Latvian Language: Lesson 1

Each lesson consists of a conversation, which is then followed by sections on vocabulary, pronunciation, and grammar. The conversation has been recorded, as have the vocabulary items, and you can hear them by clicking on the link for that item.


This is a conversation between two people named "Ansis" and "Tenis". Tenis has built something in shop class, but apparently Ansis isn't too sure what it is supposed to be:

Speaker Latvian English translation
Ansis Kas ir tas? What's that?
Tenis Tas ir galds. That's a table.
Ansis Galds? A table?
Tenis Jā, galds. Yes, a table.
Ansis Nē! No!
Tenis Jā! Yes!
Ansis Galds? A table?
Tenis Jā, galds! Yes, a table!

To hear this conversation: click here → Conversation 1, wait a couple of seconds, and your computer will play a recording of the conversation.

The following vocabulary, pronunciation, and grammar sections explain how to say the words and produce the sentences in this conversation.


Latvian word English translation Latvian word English translation
Click on word to hear its pronunciation Click on word to hear its pronunciation
galds 'table' kas 'what'
ir 'is' 'no'
'yes' tas 'that'

Pronunciation and spelling

Some of the sounds of Latvian are quite close to English sounds. Let's start with some of the letters used for vowel sounds. I've provided examples of English words which contain sounds which are as close as possible (note the underlined letters in the English words), and for each one an example of a Latvian word that contains this sound (which you can hear if you click on the word):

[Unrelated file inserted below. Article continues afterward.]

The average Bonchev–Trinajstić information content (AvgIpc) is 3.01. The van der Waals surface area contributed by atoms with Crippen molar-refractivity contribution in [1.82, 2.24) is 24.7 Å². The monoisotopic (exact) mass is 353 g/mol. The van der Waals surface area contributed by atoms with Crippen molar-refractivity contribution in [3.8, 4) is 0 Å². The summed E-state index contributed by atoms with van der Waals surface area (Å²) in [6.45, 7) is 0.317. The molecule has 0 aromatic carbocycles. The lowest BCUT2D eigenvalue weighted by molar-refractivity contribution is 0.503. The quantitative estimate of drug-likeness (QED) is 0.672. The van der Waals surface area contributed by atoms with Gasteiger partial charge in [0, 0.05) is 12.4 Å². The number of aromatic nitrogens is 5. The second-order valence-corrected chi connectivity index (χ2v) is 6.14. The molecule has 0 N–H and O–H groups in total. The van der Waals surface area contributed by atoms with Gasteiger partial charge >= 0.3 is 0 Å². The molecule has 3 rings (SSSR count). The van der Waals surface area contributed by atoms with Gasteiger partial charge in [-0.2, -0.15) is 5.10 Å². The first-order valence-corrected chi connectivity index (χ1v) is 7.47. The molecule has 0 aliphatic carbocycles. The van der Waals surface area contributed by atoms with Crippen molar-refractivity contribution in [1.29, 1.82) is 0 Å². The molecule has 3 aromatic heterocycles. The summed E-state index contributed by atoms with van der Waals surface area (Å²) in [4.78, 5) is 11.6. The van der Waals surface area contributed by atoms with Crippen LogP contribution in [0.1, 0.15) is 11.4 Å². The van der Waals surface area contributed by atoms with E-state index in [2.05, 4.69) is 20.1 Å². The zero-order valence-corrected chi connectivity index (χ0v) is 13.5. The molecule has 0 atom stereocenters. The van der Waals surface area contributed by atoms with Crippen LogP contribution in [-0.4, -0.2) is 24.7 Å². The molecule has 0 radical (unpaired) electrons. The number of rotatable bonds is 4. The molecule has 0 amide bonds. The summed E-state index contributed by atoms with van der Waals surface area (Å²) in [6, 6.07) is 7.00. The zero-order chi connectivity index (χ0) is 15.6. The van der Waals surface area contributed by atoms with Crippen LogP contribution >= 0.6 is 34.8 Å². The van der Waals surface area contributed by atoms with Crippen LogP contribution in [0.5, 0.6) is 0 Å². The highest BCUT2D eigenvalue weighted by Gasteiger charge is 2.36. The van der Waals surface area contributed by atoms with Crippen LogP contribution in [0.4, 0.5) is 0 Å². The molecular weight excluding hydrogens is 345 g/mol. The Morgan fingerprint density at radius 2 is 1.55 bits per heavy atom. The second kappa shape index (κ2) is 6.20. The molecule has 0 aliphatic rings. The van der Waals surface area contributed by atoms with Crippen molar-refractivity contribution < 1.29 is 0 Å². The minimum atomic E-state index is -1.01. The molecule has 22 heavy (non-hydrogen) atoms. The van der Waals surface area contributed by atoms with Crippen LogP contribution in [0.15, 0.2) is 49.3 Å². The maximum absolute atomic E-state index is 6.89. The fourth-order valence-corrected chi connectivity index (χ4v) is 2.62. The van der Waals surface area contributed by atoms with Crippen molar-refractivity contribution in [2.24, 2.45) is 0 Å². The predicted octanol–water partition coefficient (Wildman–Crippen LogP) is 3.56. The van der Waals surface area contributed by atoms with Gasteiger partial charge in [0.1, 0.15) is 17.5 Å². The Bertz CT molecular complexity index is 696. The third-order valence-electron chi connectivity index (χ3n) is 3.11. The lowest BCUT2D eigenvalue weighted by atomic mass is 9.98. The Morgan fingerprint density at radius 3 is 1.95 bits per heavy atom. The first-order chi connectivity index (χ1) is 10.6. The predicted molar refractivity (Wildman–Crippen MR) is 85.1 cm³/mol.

Vowel pronunciations

Latvian letter English example words (closest equivalent is underlined) Latvian example word (word links to audio track)
i it, in, ill, sip pile 'drop'
ē air, mare, fair ēst 'to eat'
a up, under, sofa aka 'well'
ā ah, arm, darling ātri 'quickly'

Note that a couple of these vowel letters have what looks like a dash over them (specifically, the letter "e", and the second example of the letter "a"). Officially, this dash is called a "macron" and it is used to indicate that a vowel has a lengthened pronunciation. This can be very important. For example, in Latvian the following pair of words means two entirely different things:

mati "hair" māti "mother" (direct object)
To hear these two words, and the difference between the two different [a] vowel sounds, click here → mati vs. māti

Consonant pronunciations

Here are some examples that illustrate (more or less) how some of the consonant sounds should be pronounced:

Latvian letter English example words (closest equivalent is underlined) Latvian example word (word links to audio track)
d dim, deal, dish diena 'day'
n neat, knit, name nakts 'night'
s sing, set, seal salds 'sweet'
l lift, let, lease lidot 'to fly'

None of these consonant sounds is pronounced exactly the same way that they are in English. In Latvian, the letters d, n, s, and l designate sounds that are pronounced with the tip of the tongue at the upper teeth. However, in English these letters refer to sounds produced with the tongue at the alveolar ridge, which is the bony ridge running across the roof of the mouth, behind the upper teeth.

These are called dental and alveolar articulations, respectively. In Latvian these sounds have a dental pronunciation; the same is true for Spanish and Italian. This contrasts with English which pronounces these sounds with the alveolar enunciation.